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MMWR Facts About Food Security

October 20, 2000
Contact: Kathryn Harben
CDC, National Center for Chronic Disease Prevention 
& Health Promotion
(770) 488-5131

Facts About Food Security

  • About 4% to 6% of adults in eight states reported not having enough food for themselves or their families during the previous month for the years 1996 through 1998, according to data from CDC's Behavioral Risk Factor Surveillance System (BRFSS), a monthly telephone survey of a representative sample of U.S. adults.

  • Not having enough food was reported most often by
  • Women,
  • People between the ages of 18 and 34,
  • People who were divorced or separated or who had never been married,
  • People who had more children,
  • Non-Hispanic African Americans and Hispanics,
  • People who were unemployed, and
  • People who reported having lower socioeconomic status.
  • Not having enough food was also associated with fair or poor health, lower intake of fruits and vegetables, a higher number of reported days when physical or mental health was described as "not good," and inability to afford a doctor.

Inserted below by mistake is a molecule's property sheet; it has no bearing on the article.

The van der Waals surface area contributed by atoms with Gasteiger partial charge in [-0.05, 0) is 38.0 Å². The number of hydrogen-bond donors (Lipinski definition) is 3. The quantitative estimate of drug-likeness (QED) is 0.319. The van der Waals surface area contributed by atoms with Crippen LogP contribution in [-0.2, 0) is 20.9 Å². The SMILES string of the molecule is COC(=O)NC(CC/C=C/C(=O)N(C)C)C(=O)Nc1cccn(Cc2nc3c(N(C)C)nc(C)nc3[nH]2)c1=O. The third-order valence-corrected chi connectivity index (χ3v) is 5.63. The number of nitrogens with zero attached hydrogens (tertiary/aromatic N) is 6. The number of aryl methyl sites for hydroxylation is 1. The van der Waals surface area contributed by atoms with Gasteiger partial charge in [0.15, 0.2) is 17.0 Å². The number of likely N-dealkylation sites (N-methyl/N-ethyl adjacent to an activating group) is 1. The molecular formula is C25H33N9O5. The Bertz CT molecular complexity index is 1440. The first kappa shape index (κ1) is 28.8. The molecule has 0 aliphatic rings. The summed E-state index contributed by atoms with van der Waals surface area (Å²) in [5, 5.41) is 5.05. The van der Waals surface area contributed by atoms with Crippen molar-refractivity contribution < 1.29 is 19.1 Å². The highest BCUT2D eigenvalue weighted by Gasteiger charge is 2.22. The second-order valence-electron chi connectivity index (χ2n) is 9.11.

• The data for this report came from eight states—Maryland, Montana, Pennsylvania, and Virginia in 1996; Kansas, Louisiana, Maryland, South Carolina, and Virginia in 1997; and Missouri and Virginia in 1998.

  • "Healthy People 2010" national objectives aim to increase food security and reduce the risk of hunger among all Americans. State and local governments can use these data to develop interventions to reduce the numbers of people who report not having enough food for themselves and their families.

  • "Self-Reported Concern about Food Security—Eight States, Behavioral Risk Factor Surveillance System, 1996-1998" will be available online at the CDC web site on Friday, October 20, 2000.


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This page last reviewed October 20, 2000

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